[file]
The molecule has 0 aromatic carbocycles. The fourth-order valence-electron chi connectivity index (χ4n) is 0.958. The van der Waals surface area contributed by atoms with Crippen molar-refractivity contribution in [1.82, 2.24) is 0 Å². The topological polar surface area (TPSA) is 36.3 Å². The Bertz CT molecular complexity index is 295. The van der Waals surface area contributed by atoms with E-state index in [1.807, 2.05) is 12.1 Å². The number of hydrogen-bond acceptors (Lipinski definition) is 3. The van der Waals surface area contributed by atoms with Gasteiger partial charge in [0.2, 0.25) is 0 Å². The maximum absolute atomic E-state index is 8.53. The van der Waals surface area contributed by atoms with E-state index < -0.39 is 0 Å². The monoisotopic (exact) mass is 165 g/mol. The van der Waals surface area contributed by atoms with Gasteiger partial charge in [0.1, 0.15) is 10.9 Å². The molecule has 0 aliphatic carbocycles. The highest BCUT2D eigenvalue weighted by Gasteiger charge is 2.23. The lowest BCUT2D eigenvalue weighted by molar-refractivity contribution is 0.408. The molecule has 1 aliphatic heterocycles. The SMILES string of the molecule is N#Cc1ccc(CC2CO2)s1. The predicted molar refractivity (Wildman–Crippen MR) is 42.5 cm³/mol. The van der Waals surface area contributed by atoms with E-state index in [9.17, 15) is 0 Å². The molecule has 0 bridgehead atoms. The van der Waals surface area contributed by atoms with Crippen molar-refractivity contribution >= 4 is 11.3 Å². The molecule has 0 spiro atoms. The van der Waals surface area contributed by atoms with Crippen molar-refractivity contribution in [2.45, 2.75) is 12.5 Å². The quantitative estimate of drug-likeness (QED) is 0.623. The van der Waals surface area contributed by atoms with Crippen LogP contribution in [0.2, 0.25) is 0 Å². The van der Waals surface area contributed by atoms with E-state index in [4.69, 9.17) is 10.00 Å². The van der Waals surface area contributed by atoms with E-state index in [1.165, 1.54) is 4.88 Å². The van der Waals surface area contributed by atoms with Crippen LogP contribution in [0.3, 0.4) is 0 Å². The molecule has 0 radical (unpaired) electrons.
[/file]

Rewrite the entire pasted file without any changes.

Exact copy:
The molecule has 0 aromatic carbocycles. The fourth-order valence-electron chi connectivity index (χ4n) is 0.958. The van der Waals surface area contributed by atoms with Crippen molar-refractivity contribution in [1.82, 2.24) is 0 Å². The topological polar surface area (TPSA) is 36.3 Å². The Bertz CT molecular complexity index is 295. The van der Waals surface area contributed by atoms with E-state index in [1.807, 2.05) is 12.1 Å². The number of hydrogen-bond acceptors (Lipinski definition) is 3. The van der Waals surface area contributed by atoms with Gasteiger partial charge in [0.2, 0.25) is 0 Å². The maximum absolute atomic E-state index is 8.53. The van der Waals surface area contributed by atoms with E-state index < -0.39 is 0 Å². The monoisotopic (exact) mass is 165 g/mol. The van der Waals surface area contributed by atoms with Gasteiger partial charge in [0.1, 0.15) is 10.9 Å². The molecule has 0 aliphatic carbocycles. The highest BCUT2D eigenvalue weighted by Gasteiger charge is 2.23. The lowest BCUT2D eigenvalue weighted by molar-refractivity contribution is 0.408. The molecule has 1 aliphatic heterocycles. The SMILES string of the molecule is N#Cc1ccc(CC2CO2)s1. The predicted molar refractivity (Wildman–Crippen MR) is 42.5 cm³/mol. The van der Waals surface area contributed by atoms with E-state index in [9.17, 15) is 0 Å². The molecule has 0 bridgehead atoms. The van der Waals surface area contributed by atoms with Crippen molar-refractivity contribution >= 4 is 11.3 Å². The molecule has 0 spiro atoms. The van der Waals surface area contributed by atoms with Crippen molar-refractivity contribution in [2.45, 2.75) is 12.5 Å². The quantitative estimate of drug-likeness (QED) is 0.623. The van der Waals surface area contributed by atoms with Crippen LogP contribution in [0.2, 0.25) is 0 Å². The van der Waals surface area contributed by atoms with E-state index in [4.69, 9.17) is 10.00 Å². The van der Waals surface area contributed by atoms with E-state index in [1.165, 1.54) is 4.88 Å². The van der Waals surface area contributed by atoms with Crippen LogP contribution in [0.3, 0.4) is 0 Å². The molecule has 0 radical (unpaired) electrons.